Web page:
Disposable coveralls protect the wearer against liquid and particulate hazards. Everyday household use includes painting, mold remediation, and construction projects while industrial applications include pharmaceutical manufacturing and cleanroom environments.
What type of coveralls should you get? Use our table of contents below to find the disposable coverall material and style that fits your hazard.
3 Benefits of Disposable Coveralls
As opposed to reusable coveralls, you can easily avoid contamination by disposing of soiled jumpsuits.
Basic protection with coveralls is cost effective and your workforce can be suited up without cutting into profits.
Coveralls can pair with other safety gear such as disposable gloves and full-face respirators.
Here you can find the standard level of CE-certified protection provided by different disposable coveralls.
- Type 1 -EN 943 sets standards for gas and vapor protection.
- Type 3 – EN 14605 sets standards for liquid protection that may tear the material.
- Type 4 – EN 14605 sets standards for liquid protection that may degrade the material.
- Type 5 – EN 13982 sets standards for dry particulate protection.
- Type 6 – EN 14605 sets standards for liquid aerosol protection.
Disposable Coverall Materials
What are the types of materials for disposable coveralls?
Microporous coveralls have two layers of spun-bound polypropylene that are the base for a microporous film. The combination of the film and polypropylene provides splash, vapor, and particulate protection.
The polypropylene base layers act as a membrane with pores of less than 2 nanometers, meaning most particulates can’t penetrate the material barrier. Air and other gases can breathe, keeping the wearer comfortable.
Microporous coveralls are not fire-proof and are not suitable for hazards in extreme conditions. The seams ensure consistent protection.
Microporous coveralls are suitable for laboratory, forensic science, cleanroom, food processing, medical and viral protection, and paint spraying and industrial hazards.
Polyethylene-coated coveralls benefit from the plastic PE coating that protects against liquids and oil-based hazards found in painting. The plastic coating offers superior protection against fluids and can replace more expensive Tyvek coveralls when essential protection is needed.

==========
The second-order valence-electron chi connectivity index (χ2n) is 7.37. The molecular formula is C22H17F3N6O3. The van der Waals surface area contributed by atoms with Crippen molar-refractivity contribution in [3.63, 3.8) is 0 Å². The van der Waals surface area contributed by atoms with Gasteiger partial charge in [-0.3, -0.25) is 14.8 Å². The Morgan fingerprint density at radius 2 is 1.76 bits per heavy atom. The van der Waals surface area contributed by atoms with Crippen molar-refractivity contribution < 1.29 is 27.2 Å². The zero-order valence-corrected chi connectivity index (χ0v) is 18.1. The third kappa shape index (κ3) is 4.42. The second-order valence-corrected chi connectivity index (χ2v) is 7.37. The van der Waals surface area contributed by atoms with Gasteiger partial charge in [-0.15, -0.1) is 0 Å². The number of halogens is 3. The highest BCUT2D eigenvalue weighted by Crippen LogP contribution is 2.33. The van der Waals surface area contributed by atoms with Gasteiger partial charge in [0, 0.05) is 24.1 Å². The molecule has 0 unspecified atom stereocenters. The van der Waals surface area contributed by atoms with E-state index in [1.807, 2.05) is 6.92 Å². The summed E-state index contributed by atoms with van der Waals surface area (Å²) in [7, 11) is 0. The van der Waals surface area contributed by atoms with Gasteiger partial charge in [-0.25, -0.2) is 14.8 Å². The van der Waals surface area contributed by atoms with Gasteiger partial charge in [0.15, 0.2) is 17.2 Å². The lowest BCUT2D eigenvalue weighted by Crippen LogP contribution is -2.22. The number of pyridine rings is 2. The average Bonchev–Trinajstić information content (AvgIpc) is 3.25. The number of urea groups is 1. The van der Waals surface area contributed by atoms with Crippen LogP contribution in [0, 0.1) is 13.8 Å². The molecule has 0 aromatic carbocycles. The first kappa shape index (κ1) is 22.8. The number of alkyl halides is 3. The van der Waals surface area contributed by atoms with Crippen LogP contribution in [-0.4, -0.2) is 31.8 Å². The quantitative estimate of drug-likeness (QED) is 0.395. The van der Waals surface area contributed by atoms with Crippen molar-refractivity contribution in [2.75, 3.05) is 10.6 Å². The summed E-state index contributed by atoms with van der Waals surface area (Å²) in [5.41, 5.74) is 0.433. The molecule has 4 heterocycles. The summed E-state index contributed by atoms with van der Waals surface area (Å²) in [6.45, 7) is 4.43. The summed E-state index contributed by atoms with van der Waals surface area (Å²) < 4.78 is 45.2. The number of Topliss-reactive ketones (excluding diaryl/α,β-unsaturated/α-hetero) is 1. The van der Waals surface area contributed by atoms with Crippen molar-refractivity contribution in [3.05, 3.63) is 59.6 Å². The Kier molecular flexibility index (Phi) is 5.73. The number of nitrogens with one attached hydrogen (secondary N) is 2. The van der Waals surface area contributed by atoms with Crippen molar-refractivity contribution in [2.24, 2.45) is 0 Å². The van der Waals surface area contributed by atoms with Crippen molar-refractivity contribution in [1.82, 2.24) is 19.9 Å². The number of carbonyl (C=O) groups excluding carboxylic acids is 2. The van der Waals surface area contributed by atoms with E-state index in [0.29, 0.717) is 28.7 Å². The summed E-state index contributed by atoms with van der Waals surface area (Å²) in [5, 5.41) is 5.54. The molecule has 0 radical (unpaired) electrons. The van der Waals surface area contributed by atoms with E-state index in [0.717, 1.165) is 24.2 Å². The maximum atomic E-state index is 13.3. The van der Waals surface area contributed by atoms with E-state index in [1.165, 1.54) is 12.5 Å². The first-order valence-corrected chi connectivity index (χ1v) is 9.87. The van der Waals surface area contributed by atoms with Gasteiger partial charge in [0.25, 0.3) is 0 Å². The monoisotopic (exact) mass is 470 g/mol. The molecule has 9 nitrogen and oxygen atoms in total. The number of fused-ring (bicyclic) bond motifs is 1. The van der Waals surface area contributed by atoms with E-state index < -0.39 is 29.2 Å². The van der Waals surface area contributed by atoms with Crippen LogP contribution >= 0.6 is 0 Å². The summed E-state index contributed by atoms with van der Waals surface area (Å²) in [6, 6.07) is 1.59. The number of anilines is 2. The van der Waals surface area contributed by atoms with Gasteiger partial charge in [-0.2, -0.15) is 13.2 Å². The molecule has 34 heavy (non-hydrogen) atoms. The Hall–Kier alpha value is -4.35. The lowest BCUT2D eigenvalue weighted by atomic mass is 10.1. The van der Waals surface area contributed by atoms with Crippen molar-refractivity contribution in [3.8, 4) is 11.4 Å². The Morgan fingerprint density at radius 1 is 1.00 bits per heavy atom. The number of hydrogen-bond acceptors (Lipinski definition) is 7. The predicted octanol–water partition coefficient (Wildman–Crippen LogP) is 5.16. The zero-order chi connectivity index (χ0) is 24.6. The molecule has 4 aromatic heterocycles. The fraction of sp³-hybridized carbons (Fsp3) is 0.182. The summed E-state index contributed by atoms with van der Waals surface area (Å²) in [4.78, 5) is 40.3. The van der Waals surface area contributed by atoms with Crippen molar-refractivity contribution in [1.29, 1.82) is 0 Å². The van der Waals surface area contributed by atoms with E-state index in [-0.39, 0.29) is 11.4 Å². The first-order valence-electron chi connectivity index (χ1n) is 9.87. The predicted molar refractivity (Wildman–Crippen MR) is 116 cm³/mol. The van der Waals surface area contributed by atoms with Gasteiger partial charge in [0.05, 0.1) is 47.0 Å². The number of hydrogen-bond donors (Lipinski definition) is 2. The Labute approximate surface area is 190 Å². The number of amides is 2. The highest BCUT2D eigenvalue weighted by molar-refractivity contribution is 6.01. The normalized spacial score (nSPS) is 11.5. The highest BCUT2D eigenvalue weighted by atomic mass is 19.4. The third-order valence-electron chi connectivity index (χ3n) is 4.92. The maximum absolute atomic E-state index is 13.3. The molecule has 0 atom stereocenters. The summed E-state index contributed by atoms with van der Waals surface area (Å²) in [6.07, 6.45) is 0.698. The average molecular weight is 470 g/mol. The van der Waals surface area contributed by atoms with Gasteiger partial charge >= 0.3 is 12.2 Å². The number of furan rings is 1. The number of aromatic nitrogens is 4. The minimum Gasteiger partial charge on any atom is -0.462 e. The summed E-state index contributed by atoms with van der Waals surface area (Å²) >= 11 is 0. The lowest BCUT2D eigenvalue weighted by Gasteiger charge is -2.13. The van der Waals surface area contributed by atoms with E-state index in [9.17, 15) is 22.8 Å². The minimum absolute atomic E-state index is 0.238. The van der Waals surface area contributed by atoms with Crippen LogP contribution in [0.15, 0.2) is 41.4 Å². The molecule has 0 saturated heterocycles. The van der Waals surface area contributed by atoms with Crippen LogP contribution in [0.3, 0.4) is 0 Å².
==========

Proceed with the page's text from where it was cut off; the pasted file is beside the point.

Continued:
PE-coated coveralls are suitable for paint spraying, pesticide handling, food processing, general maintenance, and medical fields needing liquid protection.
Polypropylene coveralls have a single layer of material. The downside of polypropylene is the lack of liquid and splash protection found in microporous and PE-coated materials. Polypropylene coveralls are affordable.
SMS coveralls are made from a non-woven material in 3 layers: spun-bond polypropylene, melt-blown polypropylene, and spun-bond polypropylene. These 3 layers combine to protect the wearer from dust, particulate, and liquid hazards. SMS is breathable and common in industrial manufacturing, construction, general cleanup, and pharmaceutical labs.
Tyvek coveralls feature a unique material called high-density polyethylene which provides one of the highest levels of protection found on the market. Particulates and dust bigger than 1-micron won’t penetrate high-density polyethylene, but air will pass through for comfort. This high-performance material has a range of styles to choose from to suit your hazard.
Where can you find disposable coveralls?
You will find coveralls and jumpsuits at Harmony Lab & Safety Supplies that keep your employees safe.
We have decades of experience providing safety gear with US-based customer support. Please feel free to reach out if you have any questions. We want to get you the supplies you need!